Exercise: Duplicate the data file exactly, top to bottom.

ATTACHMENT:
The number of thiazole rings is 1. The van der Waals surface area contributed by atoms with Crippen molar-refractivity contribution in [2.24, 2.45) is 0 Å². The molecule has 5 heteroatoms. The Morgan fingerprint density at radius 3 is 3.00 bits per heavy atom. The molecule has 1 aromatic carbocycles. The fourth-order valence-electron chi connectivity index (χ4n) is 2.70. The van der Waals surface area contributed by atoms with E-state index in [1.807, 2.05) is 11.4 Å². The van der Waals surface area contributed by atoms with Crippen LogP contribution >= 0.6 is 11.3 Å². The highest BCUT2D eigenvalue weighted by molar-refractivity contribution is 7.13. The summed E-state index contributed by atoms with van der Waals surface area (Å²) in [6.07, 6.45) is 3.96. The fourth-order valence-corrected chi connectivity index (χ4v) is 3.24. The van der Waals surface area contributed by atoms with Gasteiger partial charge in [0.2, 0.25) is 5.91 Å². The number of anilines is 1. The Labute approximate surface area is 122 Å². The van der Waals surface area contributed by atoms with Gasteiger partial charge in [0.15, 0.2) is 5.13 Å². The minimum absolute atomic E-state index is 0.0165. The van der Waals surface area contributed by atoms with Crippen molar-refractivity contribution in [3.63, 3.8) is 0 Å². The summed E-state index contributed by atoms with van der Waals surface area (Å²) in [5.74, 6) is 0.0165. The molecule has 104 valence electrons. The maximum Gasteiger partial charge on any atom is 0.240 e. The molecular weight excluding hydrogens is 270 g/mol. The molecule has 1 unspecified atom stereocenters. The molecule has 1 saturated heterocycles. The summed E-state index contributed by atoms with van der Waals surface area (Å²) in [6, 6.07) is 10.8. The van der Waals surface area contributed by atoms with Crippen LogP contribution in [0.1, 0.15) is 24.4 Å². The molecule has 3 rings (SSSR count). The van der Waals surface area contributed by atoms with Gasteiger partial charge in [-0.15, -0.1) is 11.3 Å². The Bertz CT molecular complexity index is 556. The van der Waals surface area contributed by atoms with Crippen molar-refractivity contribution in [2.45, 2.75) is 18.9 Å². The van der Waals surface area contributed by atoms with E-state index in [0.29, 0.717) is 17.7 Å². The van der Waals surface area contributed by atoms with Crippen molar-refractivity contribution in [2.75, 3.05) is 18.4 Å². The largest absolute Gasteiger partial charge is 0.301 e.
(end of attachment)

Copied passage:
The number of thiazole rings is 1. The van der Waals surface area contributed by atoms with Crippen molar-refractivity contribution in [2.24, 2.45) is 0 Å². The molecule has 5 heteroatoms. The Morgan fingerprint density at radius 3 is 3.00 bits per heavy atom. The molecule has 1 aromatic carbocycles. The fourth-order valence-electron chi connectivity index (χ4n) is 2.70. The van der Waals surface area contributed by atoms with E-state index in [1.807, 2.05) is 11.4 Å². The van der Waals surface area contributed by atoms with Crippen LogP contribution >= 0.6 is 11.3 Å². The highest BCUT2D eigenvalue weighted by molar-refractivity contribution is 7.13. The summed E-state index contributed by atoms with van der Waals surface area (Å²) in [6.07, 6.45) is 3.96. The fourth-order valence-corrected chi connectivity index (χ4v) is 3.24. The van der Waals surface area contributed by atoms with Gasteiger partial charge in [0.2, 0.25) is 5.91 Å². The number of anilines is 1. The Labute approximate surface area is 122 Å². The van der Waals surface area contributed by atoms with Gasteiger partial charge in [0.15, 0.2) is 5.13 Å². The minimum absolute atomic E-state index is 0.0165. The van der Waals surface area contributed by atoms with Crippen molar-refractivity contribution in [3.63, 3.8) is 0 Å². The summed E-state index contributed by atoms with van der Waals surface area (Å²) in [5.74, 6) is 0.0165. The molecule has 104 valence electrons. The maximum Gasteiger partial charge on any atom is 0.240 e. The molecular weight excluding hydrogens is 270 g/mol. The molecule has 1 unspecified atom stereocenters. The molecule has 1 saturated heterocycles. The summed E-state index contributed by atoms with van der Waals surface area (Å²) in [6, 6.07) is 10.8. The van der Waals surface area contributed by atoms with Crippen LogP contribution in [0.1, 0.15) is 24.4 Å². The molecule has 3 rings (SSSR count). The van der Waals surface area contributed by atoms with Gasteiger partial charge in [-0.15, -0.1) is 11.3 Å². The Bertz CT molecular complexity index is 556. The van der Waals surface area contributed by atoms with Crippen molar-refractivity contribution in [2.45, 2.75) is 18.9 Å². The van der Waals surface area contributed by atoms with E-state index in [0.29, 0.717) is 17.7 Å². The van der Waals surface area contributed by atoms with Crippen molar-refractivity contribution in [2.75, 3.05) is 18.4 Å². The largest absolute Gasteiger partial charge is 0.301 e.